An open community allows anyone to become a member. Wikis are typically considered open communities.
Questions: Is this true? Is this possible? Is there no difference between a guest (an occasional contributor) and a member? What if someone doesn't accept the rules of the community? What if someone hasn't the potential to add to the goals of a community?
Contrast OutcastNewcomer to see varying levels of social openness. Contrast LoginsAreEvil to help understand the varying levels of technological openness.
1. Has few, if any, barriers to entry, providing anonymous and public access to its discussion forums.
2. Has no clearly defined leaders, or has leaders who derive their authority from their competence, leaders who tolerate and encourage spirited dissent from GroupThink.
3. Employs SoftSecurity measures rather than HardSecurity measures, and holds all security measures up to strict scrutiny.
4. Seeks voluntary compliance with CommunityExpectations, and does not appeal to the merits of GroupThink or the authority of a GodKing when challenged by a DevilsAdvocate.
There seem to be number of theoretical problems with the OpenCommunity:
I think a workable model for an OpenCommunity might start this way:
I absolutely agree with your statements Helmut. I have recently adopted a login requirement for members of the [SolaRoofWiki] because our site was attracting a large number of abusers who were attacking the site every few minutes and replacing pages with spam and creating new pages for spam. Our Yahoo forum continues to grow (now about 250 people) and we have been open to membership by approval basis for over a year and have little to no problems. My policy will be to allow any new applicant for membership to have the permission to create a [ProfilesPage] where the intended member can introduce him/herself and would be able to get "activated" by any existing member. Or we members can also invite new members who we know and provide login information immediately with the "membership" invitation. Openess consists of not turning away anyone that would like to join and who would respect the purpose of our wiki and contribute to its success.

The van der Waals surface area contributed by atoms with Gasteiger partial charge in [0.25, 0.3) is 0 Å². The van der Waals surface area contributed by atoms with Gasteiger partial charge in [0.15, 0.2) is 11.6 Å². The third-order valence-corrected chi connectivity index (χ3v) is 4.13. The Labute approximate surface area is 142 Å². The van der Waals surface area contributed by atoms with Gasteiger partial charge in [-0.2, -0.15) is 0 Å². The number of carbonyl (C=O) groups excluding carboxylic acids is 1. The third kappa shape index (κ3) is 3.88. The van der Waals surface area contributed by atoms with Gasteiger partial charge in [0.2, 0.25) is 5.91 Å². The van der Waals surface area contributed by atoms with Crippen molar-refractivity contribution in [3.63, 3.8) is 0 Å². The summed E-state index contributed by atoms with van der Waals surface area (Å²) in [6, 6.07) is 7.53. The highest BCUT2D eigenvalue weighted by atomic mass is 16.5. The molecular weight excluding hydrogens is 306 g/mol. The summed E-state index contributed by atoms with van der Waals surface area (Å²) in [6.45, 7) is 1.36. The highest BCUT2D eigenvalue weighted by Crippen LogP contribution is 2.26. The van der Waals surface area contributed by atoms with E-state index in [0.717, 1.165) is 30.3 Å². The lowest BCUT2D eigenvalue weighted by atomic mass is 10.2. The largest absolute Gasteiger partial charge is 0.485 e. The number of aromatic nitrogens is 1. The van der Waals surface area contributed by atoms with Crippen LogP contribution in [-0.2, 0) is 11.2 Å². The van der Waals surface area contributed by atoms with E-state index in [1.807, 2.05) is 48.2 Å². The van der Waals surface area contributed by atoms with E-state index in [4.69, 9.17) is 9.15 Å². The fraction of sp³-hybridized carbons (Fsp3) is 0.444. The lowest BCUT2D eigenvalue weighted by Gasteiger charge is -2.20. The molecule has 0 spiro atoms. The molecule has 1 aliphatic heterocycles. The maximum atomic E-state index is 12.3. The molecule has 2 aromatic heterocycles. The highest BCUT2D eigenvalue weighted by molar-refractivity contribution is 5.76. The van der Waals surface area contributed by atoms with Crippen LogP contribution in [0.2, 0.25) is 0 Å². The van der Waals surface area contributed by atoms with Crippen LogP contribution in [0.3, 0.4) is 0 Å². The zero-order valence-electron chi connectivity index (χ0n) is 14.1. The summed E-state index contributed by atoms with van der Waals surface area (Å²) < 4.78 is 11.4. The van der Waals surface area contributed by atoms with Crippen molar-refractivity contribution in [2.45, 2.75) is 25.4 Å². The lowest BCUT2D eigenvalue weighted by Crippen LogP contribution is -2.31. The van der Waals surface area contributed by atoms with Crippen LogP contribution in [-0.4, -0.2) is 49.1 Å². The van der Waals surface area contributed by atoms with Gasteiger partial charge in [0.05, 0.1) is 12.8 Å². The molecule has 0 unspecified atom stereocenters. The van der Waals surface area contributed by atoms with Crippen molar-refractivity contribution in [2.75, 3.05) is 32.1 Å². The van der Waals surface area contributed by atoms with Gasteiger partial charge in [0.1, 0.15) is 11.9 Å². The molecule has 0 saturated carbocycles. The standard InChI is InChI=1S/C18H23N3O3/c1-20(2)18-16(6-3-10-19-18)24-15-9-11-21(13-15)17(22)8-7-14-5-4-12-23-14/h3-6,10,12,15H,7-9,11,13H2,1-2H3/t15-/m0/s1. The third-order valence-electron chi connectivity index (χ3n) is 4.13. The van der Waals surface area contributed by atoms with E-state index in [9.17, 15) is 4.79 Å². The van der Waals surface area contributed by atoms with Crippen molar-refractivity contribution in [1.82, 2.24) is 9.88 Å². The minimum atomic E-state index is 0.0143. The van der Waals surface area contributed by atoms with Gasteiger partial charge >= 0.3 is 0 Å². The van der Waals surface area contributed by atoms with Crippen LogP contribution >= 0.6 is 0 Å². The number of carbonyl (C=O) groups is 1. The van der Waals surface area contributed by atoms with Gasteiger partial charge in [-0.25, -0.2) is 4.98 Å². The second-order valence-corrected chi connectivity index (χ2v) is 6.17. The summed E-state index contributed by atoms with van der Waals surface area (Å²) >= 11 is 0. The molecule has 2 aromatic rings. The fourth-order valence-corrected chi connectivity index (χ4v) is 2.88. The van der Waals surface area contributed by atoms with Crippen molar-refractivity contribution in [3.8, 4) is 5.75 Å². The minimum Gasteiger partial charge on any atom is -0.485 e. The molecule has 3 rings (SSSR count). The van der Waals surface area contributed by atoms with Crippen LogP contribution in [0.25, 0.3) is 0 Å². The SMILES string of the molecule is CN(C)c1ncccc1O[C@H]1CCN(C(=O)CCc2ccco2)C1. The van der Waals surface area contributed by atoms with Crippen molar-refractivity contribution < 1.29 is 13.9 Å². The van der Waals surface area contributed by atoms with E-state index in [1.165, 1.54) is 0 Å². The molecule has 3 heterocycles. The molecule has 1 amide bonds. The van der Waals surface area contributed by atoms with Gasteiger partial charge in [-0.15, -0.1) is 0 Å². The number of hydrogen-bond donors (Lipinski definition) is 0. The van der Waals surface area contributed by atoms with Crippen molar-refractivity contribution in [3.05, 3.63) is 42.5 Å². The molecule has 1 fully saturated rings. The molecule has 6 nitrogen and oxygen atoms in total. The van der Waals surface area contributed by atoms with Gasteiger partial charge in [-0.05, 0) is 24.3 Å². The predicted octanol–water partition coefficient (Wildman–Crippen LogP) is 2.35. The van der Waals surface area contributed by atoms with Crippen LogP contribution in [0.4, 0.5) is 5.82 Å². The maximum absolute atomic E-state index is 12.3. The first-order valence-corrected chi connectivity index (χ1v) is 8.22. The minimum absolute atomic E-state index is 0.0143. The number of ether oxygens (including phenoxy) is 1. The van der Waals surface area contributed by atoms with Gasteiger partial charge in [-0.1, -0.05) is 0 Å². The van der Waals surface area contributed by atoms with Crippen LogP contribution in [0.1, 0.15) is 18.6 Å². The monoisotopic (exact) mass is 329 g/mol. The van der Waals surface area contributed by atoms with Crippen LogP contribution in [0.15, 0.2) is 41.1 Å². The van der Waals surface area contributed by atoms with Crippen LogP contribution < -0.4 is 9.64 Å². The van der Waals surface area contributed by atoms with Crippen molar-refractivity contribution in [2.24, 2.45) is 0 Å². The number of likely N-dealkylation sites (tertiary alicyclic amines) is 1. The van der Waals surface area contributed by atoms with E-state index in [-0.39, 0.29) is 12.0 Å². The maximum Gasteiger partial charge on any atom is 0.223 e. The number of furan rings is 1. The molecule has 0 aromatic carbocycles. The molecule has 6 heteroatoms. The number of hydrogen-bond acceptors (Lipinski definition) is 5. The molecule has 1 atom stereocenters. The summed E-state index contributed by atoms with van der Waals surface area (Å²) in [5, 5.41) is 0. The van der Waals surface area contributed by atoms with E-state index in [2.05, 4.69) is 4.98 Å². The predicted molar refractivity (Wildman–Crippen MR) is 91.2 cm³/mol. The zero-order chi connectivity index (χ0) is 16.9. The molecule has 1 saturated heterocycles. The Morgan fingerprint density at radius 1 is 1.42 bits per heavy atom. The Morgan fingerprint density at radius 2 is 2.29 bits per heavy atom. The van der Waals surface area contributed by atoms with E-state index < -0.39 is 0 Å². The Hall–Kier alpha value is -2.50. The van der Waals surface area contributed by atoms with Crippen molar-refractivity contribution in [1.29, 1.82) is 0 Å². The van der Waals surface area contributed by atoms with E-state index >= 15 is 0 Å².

Also, I consider the main sections of the wiki, which have the purpose of building a knowledge base, to be an [OpenSpace] where we seek collaborative work that imvolves everyone. At the same time we provide for [PersonalSpace] for team colloration and/or personal projects or wiki websites, and each are established as a separate PmWiki [WikiGroup] with separate Recent Changes and other wiki features that are similar to the main sections wiki. -- RichardNelson
All communities are defined by their borders. The word defined means this (finite). Communities must have the power to exclude or they cease to be communities and instead dilute themselves to become TheStreet?. It's also not surprising that the TheStreet? consists of the excluded and always clamours for more inclusive societies; a laudable goal, but not the total goal (i.e. RadicalInclusiveness is bad). The soft method is to encourage the RightToLeave and DissuadeInteraction, but that only works for those with emotional attachments to the community. Some people have economic incentives for remaining (e.g. spammers), so a solution can only be to increase the cost noticeably beyond their benefit, and that gets into HardSecurity. Economics is a cow.
Everything is about BalancingForces. We want to maintain a SafePlace?, but avoid the cost of enforcement. Further, we want an OpenProcess that is non-political to LimitTemptation of the AntiAuthoritarian. An OpenSociety is about regularization and OpenProcess--about making decisions explicit so that they can be made logical rather than political. We also want to attract new members, which means both avoiding PricklyHedges as well as making an attractive SafePlace? for them to come to. -- SunirShah